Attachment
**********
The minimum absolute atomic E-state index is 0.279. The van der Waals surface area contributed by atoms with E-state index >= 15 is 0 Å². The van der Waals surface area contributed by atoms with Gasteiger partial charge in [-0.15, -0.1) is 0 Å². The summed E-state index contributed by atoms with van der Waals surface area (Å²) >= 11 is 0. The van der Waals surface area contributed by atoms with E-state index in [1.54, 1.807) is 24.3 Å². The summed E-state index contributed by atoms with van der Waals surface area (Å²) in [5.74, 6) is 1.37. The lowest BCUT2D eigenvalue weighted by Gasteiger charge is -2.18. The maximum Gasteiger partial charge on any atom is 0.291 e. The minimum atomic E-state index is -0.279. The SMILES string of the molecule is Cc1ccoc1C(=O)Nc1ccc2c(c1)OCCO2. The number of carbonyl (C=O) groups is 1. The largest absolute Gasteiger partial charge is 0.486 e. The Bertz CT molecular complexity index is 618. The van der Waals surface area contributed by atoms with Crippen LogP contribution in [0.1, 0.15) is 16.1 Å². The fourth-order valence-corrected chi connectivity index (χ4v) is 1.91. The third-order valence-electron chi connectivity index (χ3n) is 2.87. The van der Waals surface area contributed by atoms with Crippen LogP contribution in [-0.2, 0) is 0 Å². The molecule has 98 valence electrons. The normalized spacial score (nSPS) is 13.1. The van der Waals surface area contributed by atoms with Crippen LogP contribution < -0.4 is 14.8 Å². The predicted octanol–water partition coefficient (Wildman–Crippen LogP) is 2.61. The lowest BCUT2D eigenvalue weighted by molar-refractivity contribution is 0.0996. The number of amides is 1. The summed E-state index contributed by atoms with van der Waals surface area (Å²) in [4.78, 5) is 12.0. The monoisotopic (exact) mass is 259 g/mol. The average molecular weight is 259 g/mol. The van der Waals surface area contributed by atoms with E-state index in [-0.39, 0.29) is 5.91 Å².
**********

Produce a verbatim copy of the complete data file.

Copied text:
The minimum absolute atomic E-state index is 0.279. The van der Waals surface area contributed by atoms with E-state index >= 15 is 0 Å². The van der Waals surface area contributed by atoms with Gasteiger partial charge in [-0.15, -0.1) is 0 Å². The summed E-state index contributed by atoms with van der Waals surface area (Å²) >= 11 is 0. The van der Waals surface area contributed by atoms with E-state index in [1.54, 1.807) is 24.3 Å². The summed E-state index contributed by atoms with van der Waals surface area (Å²) in [5.74, 6) is 1.37. The lowest BCUT2D eigenvalue weighted by Gasteiger charge is -2.18. The maximum Gasteiger partial charge on any atom is 0.291 e. The minimum atomic E-state index is -0.279. The SMILES string of the molecule is Cc1ccoc1C(=O)Nc1ccc2c(c1)OCCO2. The number of carbonyl (C=O) groups is 1. The largest absolute Gasteiger partial charge is 0.486 e. The Bertz CT molecular complexity index is 618. The van der Waals surface area contributed by atoms with Crippen LogP contribution in [0.1, 0.15) is 16.1 Å². The fourth-order valence-corrected chi connectivity index (χ4v) is 1.91. The third-order valence-electron chi connectivity index (χ3n) is 2.87. The van der Waals surface area contributed by atoms with Crippen LogP contribution in [-0.2, 0) is 0 Å². The molecule has 98 valence electrons. The normalized spacial score (nSPS) is 13.1. The van der Waals surface area contributed by atoms with Crippen LogP contribution < -0.4 is 14.8 Å². The predicted octanol–water partition coefficient (Wildman–Crippen LogP) is 2.61. The lowest BCUT2D eigenvalue weighted by molar-refractivity contribution is 0.0996. The number of amides is 1. The summed E-state index contributed by atoms with van der Waals surface area (Å²) in [4.78, 5) is 12.0. The monoisotopic (exact) mass is 259 g/mol. The average molecular weight is 259 g/mol. The van der Waals surface area contributed by atoms with E-state index in [-0.39, 0.29) is 5.91 Å².